Levels of automation can vary widely in the food and beverage industry, but advancements in data acquisition options are quickly driving companies toward optimization. Data acquisition options are now traveling farther upstream in the industry, making more inroads into processing equipment.
The “2017 Trends in Food Processing Operations” report from PMMI, The Association for Packaging and Processigng Technologies, reveals that nearly half of the 40 companies in the survey will be spending more on capital equipment in the next 12 to 24 months. The report also shows that operators and maintenance teams are employing predictive maintenance practices at a rate of 64 percent and preventive maintenance rates of 97 percent.
With more predictive and IIoT approaches being accepted as logical next steps, companies are installing sensors farther upstream in food processing operations, such as clean-in-place (CIP) applications.
“Better visibility of your clean-in-place applications can translate into a seven to ten percent increase in optimization,” says Joe Curran, senior staff scientist for food and beverage, Ecolab USA, at the Conference at ProFood Tech held in Chicago last month. The session, “Food Plant of the Future: Running on the Internet of Things,” featured case studies with the company’s 3D Trasar Analytical Platform for CIP applications.
A recent case study at Kemps’ dairy plant in Rochester, Minn. featured the company’s CIP analytical equipment. The Midwest dairy producer recently expanded its product offerings and needed an automated solution for better data analytics with its CIP parameters, including sanitizing.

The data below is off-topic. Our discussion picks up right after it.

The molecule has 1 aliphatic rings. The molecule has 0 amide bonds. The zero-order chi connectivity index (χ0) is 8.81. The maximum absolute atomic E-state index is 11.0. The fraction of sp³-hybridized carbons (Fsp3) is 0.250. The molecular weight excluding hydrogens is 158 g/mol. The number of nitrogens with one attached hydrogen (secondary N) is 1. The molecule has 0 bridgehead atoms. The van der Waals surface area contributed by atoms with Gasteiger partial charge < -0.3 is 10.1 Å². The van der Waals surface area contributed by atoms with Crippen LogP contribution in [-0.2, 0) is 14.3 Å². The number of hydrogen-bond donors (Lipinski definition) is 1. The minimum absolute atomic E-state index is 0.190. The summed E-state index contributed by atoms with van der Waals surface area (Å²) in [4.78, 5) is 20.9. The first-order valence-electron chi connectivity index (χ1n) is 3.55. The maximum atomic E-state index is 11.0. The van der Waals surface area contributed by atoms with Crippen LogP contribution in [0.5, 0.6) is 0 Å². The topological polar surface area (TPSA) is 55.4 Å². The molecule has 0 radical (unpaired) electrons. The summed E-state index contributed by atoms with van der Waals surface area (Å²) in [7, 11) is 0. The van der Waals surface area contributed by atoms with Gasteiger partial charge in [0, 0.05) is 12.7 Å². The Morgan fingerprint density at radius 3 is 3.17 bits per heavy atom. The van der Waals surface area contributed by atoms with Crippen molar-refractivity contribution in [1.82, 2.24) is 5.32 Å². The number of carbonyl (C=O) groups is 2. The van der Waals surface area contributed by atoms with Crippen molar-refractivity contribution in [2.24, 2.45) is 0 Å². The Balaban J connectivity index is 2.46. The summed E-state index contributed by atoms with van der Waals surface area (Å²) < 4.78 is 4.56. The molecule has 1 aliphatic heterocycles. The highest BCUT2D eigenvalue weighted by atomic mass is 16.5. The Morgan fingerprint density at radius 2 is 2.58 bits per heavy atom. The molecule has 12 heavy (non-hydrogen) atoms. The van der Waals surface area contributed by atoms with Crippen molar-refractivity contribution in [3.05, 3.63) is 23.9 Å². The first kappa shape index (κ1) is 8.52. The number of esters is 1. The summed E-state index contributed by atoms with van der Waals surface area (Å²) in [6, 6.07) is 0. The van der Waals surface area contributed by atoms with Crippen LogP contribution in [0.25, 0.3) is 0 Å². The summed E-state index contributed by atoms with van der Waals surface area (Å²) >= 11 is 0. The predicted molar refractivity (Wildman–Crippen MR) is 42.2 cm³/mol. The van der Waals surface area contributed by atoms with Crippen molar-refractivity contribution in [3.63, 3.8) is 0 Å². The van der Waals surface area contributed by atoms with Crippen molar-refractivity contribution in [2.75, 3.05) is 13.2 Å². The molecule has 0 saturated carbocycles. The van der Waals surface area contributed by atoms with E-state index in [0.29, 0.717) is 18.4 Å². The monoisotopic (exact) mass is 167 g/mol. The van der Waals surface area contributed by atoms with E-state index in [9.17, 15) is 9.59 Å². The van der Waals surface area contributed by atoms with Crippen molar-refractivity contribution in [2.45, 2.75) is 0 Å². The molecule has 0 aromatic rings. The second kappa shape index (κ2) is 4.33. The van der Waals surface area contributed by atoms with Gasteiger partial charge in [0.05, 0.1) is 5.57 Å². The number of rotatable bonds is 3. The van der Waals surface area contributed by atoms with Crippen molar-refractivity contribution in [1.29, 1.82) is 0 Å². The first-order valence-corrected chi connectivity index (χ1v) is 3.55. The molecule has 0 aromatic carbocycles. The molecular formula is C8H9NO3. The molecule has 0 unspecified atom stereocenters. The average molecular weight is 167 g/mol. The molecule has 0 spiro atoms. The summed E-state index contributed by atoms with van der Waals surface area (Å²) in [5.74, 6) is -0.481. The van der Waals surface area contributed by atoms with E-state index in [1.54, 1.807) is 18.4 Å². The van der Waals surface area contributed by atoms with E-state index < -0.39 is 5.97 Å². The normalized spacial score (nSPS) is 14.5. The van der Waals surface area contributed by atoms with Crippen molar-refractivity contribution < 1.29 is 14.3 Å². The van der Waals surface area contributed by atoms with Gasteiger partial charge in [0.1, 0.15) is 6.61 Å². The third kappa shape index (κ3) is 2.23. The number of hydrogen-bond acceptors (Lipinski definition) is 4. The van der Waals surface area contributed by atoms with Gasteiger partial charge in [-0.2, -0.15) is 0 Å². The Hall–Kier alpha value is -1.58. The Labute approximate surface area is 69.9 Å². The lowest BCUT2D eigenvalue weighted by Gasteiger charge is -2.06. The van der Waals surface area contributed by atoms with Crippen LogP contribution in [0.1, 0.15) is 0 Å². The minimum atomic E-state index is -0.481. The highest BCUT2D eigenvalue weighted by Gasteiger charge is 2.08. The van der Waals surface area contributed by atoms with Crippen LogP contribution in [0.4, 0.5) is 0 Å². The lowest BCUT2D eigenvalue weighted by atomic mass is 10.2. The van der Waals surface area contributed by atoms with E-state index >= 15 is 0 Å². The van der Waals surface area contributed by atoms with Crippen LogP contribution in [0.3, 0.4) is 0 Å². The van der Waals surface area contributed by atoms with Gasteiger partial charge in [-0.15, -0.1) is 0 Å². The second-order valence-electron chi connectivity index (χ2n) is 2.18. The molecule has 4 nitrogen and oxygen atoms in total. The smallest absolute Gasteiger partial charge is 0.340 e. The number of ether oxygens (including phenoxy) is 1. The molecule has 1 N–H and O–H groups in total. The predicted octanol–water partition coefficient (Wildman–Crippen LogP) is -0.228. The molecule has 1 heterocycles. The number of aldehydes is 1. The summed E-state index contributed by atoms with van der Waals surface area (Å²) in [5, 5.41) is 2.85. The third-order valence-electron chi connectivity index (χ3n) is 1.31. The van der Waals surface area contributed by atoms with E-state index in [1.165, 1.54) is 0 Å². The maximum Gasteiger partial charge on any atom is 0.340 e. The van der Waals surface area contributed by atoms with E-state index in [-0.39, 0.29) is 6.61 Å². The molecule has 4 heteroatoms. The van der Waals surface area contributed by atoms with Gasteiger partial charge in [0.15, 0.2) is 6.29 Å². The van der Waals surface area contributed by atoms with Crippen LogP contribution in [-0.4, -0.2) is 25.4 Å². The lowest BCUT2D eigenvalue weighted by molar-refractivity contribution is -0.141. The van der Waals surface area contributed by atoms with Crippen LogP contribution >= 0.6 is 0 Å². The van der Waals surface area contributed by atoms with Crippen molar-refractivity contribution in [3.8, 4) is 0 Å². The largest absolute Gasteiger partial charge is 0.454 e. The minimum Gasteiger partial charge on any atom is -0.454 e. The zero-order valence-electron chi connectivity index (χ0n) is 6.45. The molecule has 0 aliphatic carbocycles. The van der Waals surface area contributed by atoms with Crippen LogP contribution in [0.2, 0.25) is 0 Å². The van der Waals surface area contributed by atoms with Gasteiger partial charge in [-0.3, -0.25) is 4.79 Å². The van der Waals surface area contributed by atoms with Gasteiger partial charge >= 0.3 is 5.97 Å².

According to a Kemps quality assurance manager, the physical checks and manual data analysis performed could assess only a fraction of all the possible CIP parameters. With this new automated analytical system, the dairy producer eliminated the need to pour through 1,500 charts generated per month by the plant’s CIP system for chemical concentration deviations.
The solution is flexible and, on the hardware side, can include existing CIP sensors, Ecolab sensors and a data acquisition module that sends plant data to a secure server for analytics. From there, Ecolab analytical experts provide recommendations on corrective actions.
“The more data points we have, the faster we understand the opportunities for improvement at customer sites,” says Curran. Parameters can include CIP supply and return temperatures, flow and conductivity sensors, valve positioning, PLC sequence steps and other variables to determine different phases.
Beverage producers are moving fast with CIP and taking a second look at their facilities. “Food safety is the highest priority, but product cost savings, water loss reductions and energy conservation are other considerations,” says Ola Wesstrom, senior industry manager for food and beverage at Endress + Hauser USA.
Food and beverage plants are also running more SKUs on equipment and production lines, so changeovers are affecting CIP. “With more changeovers, this can mean higher costs associated with CIP,” says Wesstrom. There’s an opportunity for time savings by going to a instrumentation-based CIP system versus purely timing based.”
Wesstrom also sees more interest in optical turbidity sensors for phase separation and to determine soil level in rinse water during CIP sanitization.
One cautionary aspect to more automation at the CIP level is security with operator and maintenance techs. “If there's no security, then attackers can degrade the integrity of the data,” says Bryan Downer, vice president of product management at CSI Designs. In addition, “you could have temperatures being offset from the actual setpoints due to techs trying to make something work for a short period of time and then it never gets fixed,” Downer adds.